Bimonthly personal interactions with an expert, with project staff, and with other physicians who were using the algorithms were used to address the barrier of lack of self-efficacy, or self-perception of the ability to perform a task. Some psychiatrists were unfamiliar with the proper discontinuation and titration strategies when switching antipsychotic regimens or second-generation antipsychotics. These meetings allowed physicians to learn, from each other, how to use these algorithms in daily practice. A Web-based decision-support system (www.bstpractice.com) included tools for patients, families, clinicians, and executives. This system was used to support familiarity and awareness of the algorithms.

Unlike the Texas algorithm project, the Ohio project did not mandate the use of rating scales at every clinical visit, the frequency of visits, case manager involvement in algorithm implementation, or a manualized consumer education program. Reducing complexity was determined to be essential for the successful implementation of the algorithms by all task forces. Support from administrative and medical leadership and from the pharmaceutical industry removed any barriers related to access to medication and budgetary constraints on physicians' time. Quality-improvement feedback as a means of supporting internal peer review and regulatory compliance was provided to address any ongoing external barriers. The objective of the study reported here was to assess physicians' attitudes toward the schizophrenia algorithm and barriers to its implementation.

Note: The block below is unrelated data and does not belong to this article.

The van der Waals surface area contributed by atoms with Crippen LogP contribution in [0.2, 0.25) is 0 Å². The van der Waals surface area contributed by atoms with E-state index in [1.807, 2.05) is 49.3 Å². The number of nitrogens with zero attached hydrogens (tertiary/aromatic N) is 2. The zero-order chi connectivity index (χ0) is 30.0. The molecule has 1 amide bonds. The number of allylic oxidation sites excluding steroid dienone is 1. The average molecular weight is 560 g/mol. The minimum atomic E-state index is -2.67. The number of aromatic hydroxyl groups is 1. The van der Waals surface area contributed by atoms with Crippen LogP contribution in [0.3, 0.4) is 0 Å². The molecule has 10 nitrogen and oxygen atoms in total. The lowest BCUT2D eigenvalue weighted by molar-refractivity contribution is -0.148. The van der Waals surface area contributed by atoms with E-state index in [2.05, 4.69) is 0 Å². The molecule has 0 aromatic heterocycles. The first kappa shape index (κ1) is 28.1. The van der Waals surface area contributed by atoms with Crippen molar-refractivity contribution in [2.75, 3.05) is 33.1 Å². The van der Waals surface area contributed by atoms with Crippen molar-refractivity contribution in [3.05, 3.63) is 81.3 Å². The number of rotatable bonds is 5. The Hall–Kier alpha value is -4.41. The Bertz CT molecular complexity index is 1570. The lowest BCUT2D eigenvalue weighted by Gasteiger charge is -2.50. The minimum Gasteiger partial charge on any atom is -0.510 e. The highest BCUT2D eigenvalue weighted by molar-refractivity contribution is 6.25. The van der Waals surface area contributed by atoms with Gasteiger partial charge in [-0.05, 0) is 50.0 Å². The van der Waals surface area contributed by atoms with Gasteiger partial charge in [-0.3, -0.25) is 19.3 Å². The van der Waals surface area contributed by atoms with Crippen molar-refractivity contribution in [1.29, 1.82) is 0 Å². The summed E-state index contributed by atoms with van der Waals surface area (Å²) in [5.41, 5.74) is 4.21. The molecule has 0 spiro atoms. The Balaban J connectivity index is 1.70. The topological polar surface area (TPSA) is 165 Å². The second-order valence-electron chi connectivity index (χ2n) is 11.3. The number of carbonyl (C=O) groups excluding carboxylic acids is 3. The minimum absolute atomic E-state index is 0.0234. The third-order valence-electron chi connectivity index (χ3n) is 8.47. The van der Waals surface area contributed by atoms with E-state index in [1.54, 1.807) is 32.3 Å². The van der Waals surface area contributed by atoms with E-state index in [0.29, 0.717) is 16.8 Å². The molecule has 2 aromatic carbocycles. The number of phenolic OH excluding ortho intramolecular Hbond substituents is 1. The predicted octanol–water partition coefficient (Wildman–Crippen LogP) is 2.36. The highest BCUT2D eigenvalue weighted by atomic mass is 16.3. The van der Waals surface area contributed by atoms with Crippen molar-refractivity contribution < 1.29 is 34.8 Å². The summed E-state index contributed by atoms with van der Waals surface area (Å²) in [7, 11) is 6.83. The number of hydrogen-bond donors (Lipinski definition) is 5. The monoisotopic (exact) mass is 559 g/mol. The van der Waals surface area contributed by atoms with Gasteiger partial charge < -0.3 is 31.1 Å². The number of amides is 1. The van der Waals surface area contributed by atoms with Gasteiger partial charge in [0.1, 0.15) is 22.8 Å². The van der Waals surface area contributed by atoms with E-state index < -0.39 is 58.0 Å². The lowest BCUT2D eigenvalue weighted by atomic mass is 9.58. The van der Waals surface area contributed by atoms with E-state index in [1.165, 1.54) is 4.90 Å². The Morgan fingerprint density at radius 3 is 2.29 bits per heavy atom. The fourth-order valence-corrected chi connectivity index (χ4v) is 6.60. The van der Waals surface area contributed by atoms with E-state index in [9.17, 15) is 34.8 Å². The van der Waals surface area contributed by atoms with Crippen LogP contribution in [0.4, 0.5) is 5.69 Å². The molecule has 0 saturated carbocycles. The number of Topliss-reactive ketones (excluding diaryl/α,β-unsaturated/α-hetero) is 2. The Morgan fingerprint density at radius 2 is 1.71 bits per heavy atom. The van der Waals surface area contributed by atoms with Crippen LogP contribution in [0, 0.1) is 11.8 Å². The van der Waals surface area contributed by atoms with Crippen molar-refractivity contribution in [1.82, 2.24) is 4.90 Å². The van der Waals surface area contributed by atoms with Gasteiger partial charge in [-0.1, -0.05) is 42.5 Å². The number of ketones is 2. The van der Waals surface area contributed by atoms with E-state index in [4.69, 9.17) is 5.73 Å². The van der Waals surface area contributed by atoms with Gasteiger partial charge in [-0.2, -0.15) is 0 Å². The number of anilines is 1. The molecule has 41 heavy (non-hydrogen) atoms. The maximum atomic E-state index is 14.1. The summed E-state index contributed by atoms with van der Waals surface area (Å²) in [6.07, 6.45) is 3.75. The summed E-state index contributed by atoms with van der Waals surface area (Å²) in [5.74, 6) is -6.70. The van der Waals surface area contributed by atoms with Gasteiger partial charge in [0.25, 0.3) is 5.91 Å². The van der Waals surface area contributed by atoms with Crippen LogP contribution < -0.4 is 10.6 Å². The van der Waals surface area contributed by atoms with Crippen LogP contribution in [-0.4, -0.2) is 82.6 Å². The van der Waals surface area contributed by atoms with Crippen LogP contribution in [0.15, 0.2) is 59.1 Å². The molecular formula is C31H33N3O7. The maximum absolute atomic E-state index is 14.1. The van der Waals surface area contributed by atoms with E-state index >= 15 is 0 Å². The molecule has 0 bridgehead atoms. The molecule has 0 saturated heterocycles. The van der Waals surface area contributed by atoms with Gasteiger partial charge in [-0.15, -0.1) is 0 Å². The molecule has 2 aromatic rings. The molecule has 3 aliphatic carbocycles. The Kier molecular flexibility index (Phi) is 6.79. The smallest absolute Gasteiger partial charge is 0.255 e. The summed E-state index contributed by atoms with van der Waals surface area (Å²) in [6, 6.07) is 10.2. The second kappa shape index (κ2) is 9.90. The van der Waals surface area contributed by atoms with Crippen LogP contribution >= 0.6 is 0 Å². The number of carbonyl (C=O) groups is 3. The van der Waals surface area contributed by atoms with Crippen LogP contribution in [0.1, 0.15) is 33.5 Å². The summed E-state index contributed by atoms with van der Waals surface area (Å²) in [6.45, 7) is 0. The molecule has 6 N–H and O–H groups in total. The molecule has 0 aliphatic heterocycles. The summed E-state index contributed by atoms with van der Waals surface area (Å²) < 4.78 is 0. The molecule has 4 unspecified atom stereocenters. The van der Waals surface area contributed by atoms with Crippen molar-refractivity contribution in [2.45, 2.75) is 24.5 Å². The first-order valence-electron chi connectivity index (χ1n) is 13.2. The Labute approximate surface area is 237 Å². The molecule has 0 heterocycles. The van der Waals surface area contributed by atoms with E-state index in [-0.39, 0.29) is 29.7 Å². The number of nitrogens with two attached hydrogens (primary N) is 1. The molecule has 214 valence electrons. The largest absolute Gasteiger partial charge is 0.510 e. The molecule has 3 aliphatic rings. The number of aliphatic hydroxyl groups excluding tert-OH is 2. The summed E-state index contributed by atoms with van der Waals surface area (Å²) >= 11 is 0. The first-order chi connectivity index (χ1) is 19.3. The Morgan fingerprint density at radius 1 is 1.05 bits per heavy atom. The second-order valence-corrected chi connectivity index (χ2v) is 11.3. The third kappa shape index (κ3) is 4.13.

A survey similar to that used for the Texas Medication Algorithm Project was sent to the physicians participating in the Ohio project. The survey addressed a number of physicians' perceptions about the schizophrenia algorithm and some potential external barriers. Data from nine physicians for the pilot effort in 2000 have been combined with data from 29 physicians who began participation in 2001. All physicians who were involved responded to the survey. The surveys, conducted four months after formal implementation of the project at each site, asked physicians to rate their agreement with various statements on a 5-point Likert scale ranging from 1, strongly disagree, to 5, strongly agree. The five response categories were collapsed into three categories: agreement, neutral, and strong disagreement. Nonapplicable responses were excluded from the analysis.

Of the 38 physicians surveyed, 25 (65 percent) were men, and 13 (35 percent) were women. Eighteen (47 percent) had at least nine years of experience, 20 (53 percent) had at least ten years of postresidency experience, and 12 (32 percent) had more than ten years of experience in the public sector.